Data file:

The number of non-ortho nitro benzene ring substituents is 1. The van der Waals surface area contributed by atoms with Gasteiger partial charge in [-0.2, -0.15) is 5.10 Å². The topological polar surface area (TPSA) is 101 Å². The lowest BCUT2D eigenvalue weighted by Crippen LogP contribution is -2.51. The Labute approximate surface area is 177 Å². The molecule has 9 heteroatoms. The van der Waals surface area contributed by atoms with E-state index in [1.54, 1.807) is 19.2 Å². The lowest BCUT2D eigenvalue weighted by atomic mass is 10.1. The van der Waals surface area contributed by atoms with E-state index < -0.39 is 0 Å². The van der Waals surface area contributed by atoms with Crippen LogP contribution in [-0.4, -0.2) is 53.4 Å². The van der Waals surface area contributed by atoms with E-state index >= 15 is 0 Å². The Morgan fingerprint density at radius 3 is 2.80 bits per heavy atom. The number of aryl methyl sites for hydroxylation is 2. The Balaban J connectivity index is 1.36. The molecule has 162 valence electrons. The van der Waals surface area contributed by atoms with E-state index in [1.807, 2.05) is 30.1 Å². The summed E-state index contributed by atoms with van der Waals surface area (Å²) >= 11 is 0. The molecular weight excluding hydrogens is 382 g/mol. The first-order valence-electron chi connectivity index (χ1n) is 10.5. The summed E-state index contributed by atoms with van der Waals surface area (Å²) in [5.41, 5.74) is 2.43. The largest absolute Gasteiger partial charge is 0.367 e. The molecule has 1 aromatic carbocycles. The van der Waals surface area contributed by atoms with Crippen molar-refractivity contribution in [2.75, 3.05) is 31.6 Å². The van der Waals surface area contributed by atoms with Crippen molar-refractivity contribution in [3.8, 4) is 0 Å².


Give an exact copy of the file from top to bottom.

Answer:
The number of non-ortho nitro benzene ring substituents is 1. The van der Waals surface area contributed by atoms with Gasteiger partial charge in [-0.2, -0.15) is 5.10 Å². The topological polar surface area (TPSA) is 101 Å². The lowest BCUT2D eigenvalue weighted by Crippen LogP contribution is -2.51. The Labute approximate surface area is 177 Å². The molecule has 9 heteroatoms. The van der Waals surface area contributed by atoms with E-state index in [1.54, 1.807) is 19.2 Å². The lowest BCUT2D eigenvalue weighted by atomic mass is 10.1. The van der Waals surface area contributed by atoms with E-state index < -0.39 is 0 Å². The van der Waals surface area contributed by atoms with Crippen LogP contribution in [-0.4, -0.2) is 53.4 Å². The van der Waals surface area contributed by atoms with E-state index >= 15 is 0 Å². The Morgan fingerprint density at radius 3 is 2.80 bits per heavy atom. The number of aryl methyl sites for hydroxylation is 2. The Balaban J connectivity index is 1.36. The molecule has 162 valence electrons. The van der Waals surface area contributed by atoms with E-state index in [1.807, 2.05) is 30.1 Å². The summed E-state index contributed by atoms with van der Waals surface area (Å²) >= 11 is 0. The molecular weight excluding hydrogens is 382 g/mol. The first-order valence-electron chi connectivity index (χ1n) is 10.5. The summed E-state index contributed by atoms with van der Waals surface area (Å²) in [5.41, 5.74) is 2.43. The largest absolute Gasteiger partial charge is 0.367 e. The molecule has 1 aromatic carbocycles. The van der Waals surface area contributed by atoms with Crippen molar-refractivity contribution in [2.75, 3.05) is 31.6 Å². The van der Waals surface area contributed by atoms with Crippen molar-refractivity contribution in [3.8, 4) is 0 Å².